John King, '05 (right), with New York Farm Bureau president David Fisher.

For Niagara County farmers, like those across the country, it’s business as usual in terms of their commitment to providing produce to food markets and farm stands. However, the coronavirus pandemic has presented them with some unprecedented challenges, according to John King, ’05, a sales consultant with Nutrien Ag Solutions, one of the largest distributors of seed, pesticides, and fertilizer for farms. 

Considered an essential employee, John, who earned a B.S. in biochemistry, is still consulting with his customers to provide the resources they need to properly care for and grow their crops and update them on supply chains, product issues, crop programs, and other items associated with the agriculture industry. He also serves as president of Niagara County Farm Bureau, part of the New York Farm Bureau, lobbying and working with local and state legislators on issues important to agriculture in the political landscape, and helps out at Loho Farms, LLC, the 200-cow dairy farm owned by his brothers-in-law, when he can.

This personal and professional experience gives him a unique perspective about the anxiety the ag community is currently feeling in regard to the remainder of the year and their ability to meet the demands of a society that is equally anxious about the continuing availability of food.

John noted that in the first days following the social distancing requirement, there was an uptick in the amount of staples, such as apples, eggs, milk, and bread, being shipped, and that farmers who were still going to the Buffalo Market were seeing customers whom they did not normally see until summer. The demand has slowed a bit now that time has passed, but he said there is still an increased need that is not normal for this time of year.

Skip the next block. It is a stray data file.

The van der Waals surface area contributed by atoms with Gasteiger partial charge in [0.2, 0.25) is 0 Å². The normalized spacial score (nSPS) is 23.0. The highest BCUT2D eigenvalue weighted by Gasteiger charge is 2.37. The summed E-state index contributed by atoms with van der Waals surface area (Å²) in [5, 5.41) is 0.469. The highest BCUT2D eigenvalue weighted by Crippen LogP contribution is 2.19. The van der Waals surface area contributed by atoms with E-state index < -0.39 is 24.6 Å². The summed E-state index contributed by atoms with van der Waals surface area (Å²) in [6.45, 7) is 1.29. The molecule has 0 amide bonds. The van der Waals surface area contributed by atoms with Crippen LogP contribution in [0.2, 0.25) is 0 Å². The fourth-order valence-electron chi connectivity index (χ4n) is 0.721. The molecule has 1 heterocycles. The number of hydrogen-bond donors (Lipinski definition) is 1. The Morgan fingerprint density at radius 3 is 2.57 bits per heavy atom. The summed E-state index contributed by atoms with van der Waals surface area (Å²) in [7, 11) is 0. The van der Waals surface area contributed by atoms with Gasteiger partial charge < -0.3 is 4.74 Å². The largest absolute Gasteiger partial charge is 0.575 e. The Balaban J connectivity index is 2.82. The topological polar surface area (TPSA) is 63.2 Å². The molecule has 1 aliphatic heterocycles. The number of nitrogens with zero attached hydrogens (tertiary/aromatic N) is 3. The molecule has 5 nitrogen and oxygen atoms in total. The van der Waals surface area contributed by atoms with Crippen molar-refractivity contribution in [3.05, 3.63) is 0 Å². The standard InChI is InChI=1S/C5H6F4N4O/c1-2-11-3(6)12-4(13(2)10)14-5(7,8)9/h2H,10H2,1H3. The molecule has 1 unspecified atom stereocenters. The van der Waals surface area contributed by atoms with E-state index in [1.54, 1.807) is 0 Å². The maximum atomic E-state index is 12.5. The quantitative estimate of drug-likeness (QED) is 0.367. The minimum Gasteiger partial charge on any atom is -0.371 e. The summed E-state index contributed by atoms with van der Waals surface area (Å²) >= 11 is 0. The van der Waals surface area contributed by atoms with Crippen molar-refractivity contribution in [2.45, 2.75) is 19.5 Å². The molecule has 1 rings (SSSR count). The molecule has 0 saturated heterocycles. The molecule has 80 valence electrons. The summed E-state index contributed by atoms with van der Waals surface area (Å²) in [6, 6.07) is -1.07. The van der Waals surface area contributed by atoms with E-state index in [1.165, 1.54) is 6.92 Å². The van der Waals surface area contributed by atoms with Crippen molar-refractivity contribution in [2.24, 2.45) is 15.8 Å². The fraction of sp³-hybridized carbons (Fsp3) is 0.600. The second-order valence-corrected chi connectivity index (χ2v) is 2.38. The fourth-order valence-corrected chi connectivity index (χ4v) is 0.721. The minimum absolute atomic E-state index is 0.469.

Adding to the challenge of greater demand is the affect the coronavirus, and the measures to combat it, are having on the guest worker programs that provide additional manpower to help with both planting and harvesting of crops.

“Without these workers from Mexico, Jamaica, or South Africa, our farms could potentially face some very tough days ahead getting crops planted and harvested in a timely fashion,” he explained. “Here in New York, we face another enemy in that mother nature and conditions to plant are not always ideal, so we must take advantage of any good days we can. With a shortage of workers, it could make it that much more difficult. Things like worker housing inspections by the Department of Labor are being conducted virtually and are even more hampered by the wake of the shutdown. And if the farms do get their workers here, there is still the threat of them contracting the virus and facing quarantine amidst the planting season and other farm activities that need to be conducted this year.”

Farmers are a resilient group, however, and John is confident that they “will rise up to the challenge and get their crops planted on time and continue to provide Western New York with a sense of security when it comes to their food. Our cows will still produce milk; our fruit trees will still see an apple, peach, pear, and stone fruit crop; and our corn, wheat, and soybeans will still be planted this spring.”

Your Thoughts